Electric light bulb Perhaps the most famous American inventor of all time is Thomas Edison. In fact, National Inventors Day is celebrated on their birthday. How do you measure innovation? It's not like examining a stock index. Should we analyze the citations? Who do the inventors claim to have inspired them? Or is it more of a “feeling”? One of the most common ways to determine how important a particular invention or patent proved to be is to review the number of citations it received in future patents.
While this is a decent idea, it has problems. The Patent and Trademark Office only systematically recorded citations after 1947, long after many great inventors had done their best work. Second, when we have appointments, they are usually incomplete. For example, it is possible that an inventor or patent employee was unaware of other similar patents.
These deficiencies are the reasons why the team resorted to language that describes a patent for their new model. The model is based on natural language processing techniques to review patents for related terms in the technical explanation included in each patent. If two patents contain common terms, such as “electricity” or “oil”, they can be considered at least somewhat related. It also takes into account the novelty of a term, such as when it is first used, as well as how often the term is used later.
The system makes it possible to measure the similarity of two patents and to map networks of relationships, although it turns out that most patents have little to do with each other. Of course, no method is perfect. This model failed to give high scores to some important innovations, namely pasteurization and Morse code. However, barring some errors, the method is capable of identifying new and important inventions throughout the history of the United States.
While they do not provide a specific list, the authors give examples of inventions that were novel and set the course for future innovations. Perhaps the main of these examples is that of Nikola Tesla's electromagnetic motor (patent 381.96). Before this, there were no patents referring to alternating current, but many did so later. Tesla's alternating current motor is also used as the main example of an invention that causes a “scientific regime change”, that is, once alternating current was invented, it became commonplace in electrical technology, increasing the comparative importance of the first patent.
Another invention referred to by the authors is the patent 4750, an improved sewing machine by Elias Howe. While not significantly related to any previous patents, it is closely related to 16 patents issued over the next decade. Many of them were in the hands of Howe and his compatriots, who created the first patent fund. Not all extremely important inventions apparently came out of nowhere.
The patent 493,426 for one of the first film projectors is closely related to two previous inventions and a dozen more in the following decade. Among them was the predecessor of the modern film camera. Other highly innovative patents that identify are the Wright brothers' patent for a “flying machine” (patent 821.39), several related to concrete and many related to antibiotics and their production; all of Enrico Fermi's patents related to nuclear reactors, Robery Noyce's microchip (patent 2,981,87) and nylon patent (2,071,250). The authors' method also showed in which industries and when important innovations were taking place in the U.S.
UU. As shown, innovative technology changes over time. In the early 19th century, when industrialization took hold, most of the pioneering work focused on transportation and textiles. Later in that century, electrical devices became possible and several inventions were produced.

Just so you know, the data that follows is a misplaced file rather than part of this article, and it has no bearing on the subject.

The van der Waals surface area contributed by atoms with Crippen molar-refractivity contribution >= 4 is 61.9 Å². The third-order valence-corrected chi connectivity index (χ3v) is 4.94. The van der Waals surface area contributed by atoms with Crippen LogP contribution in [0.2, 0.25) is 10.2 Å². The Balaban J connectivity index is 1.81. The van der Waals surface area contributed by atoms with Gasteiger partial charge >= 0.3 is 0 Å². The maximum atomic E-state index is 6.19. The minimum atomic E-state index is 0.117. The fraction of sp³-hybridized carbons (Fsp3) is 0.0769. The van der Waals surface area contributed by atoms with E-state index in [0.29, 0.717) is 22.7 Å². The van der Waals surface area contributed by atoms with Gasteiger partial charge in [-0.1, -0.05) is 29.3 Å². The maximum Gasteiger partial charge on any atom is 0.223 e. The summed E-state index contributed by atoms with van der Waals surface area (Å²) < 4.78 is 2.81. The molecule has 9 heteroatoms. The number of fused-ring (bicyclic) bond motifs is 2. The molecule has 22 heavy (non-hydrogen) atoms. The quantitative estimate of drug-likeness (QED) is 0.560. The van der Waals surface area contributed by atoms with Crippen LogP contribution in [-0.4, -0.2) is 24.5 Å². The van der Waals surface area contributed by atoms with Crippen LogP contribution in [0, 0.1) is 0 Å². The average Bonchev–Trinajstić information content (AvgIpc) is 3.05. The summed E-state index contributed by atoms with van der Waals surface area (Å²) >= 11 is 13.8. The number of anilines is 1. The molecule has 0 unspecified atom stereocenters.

Chemicals and oil dominate in the mid-20th century, while computers have received the attention of major inventors more recently. If you're looking for similar types of content about American history, check out articles about famous people from New York State. It also gives an idea of where innovation occurred in the last 200 years of American history and points to some of the most innovative inventions of all time. The Ferris wheel was the United States' answer to the French Eiffel Tower, one of many wonderful proposals designed to inspire awe and awe in American hearts.
Both Native Americans and non-natives were involved in inventing new things, ranging from food to tools for household appliances. With so many impressive inventions to date, the United States has definitely left its mark on the world. The manufacturing industry of the past and the present has witnessed the effects of many of those American inventions that revolutionized technologies and shaped modern industries. The first patent in the history of North America was granted to Samuel Winslow in 1641 for inventing a new method for making salt.
Just as the first American inventions paved the way for modernization, there are also some well-known American inventions after the 1950s that helped in the medical and scientific fields. There are many other impressive inventions (both non-American and American, of course) that haven't been mentioned here, but these 20 stand out. However, it is generally believed that Wire was the first American to invent the traffic light as we know it today. Here is a list of 20 things invented by Americans that have become part of everyday life here and around the world.
However, numerous reincarnations of the wheel have been created, which remain a staple of American theme parks and fairs to this day. Just as American inventions contributed equitably to the world's manufacturing and growth industries, so have there been many agricultural innovations that shaped the domestic agricultural industry, as well as that of the world, in modern times. Traffic lights were invented in the United States, but they give credit to the first one, who was Garrett Morgan, not to Lester Wire. .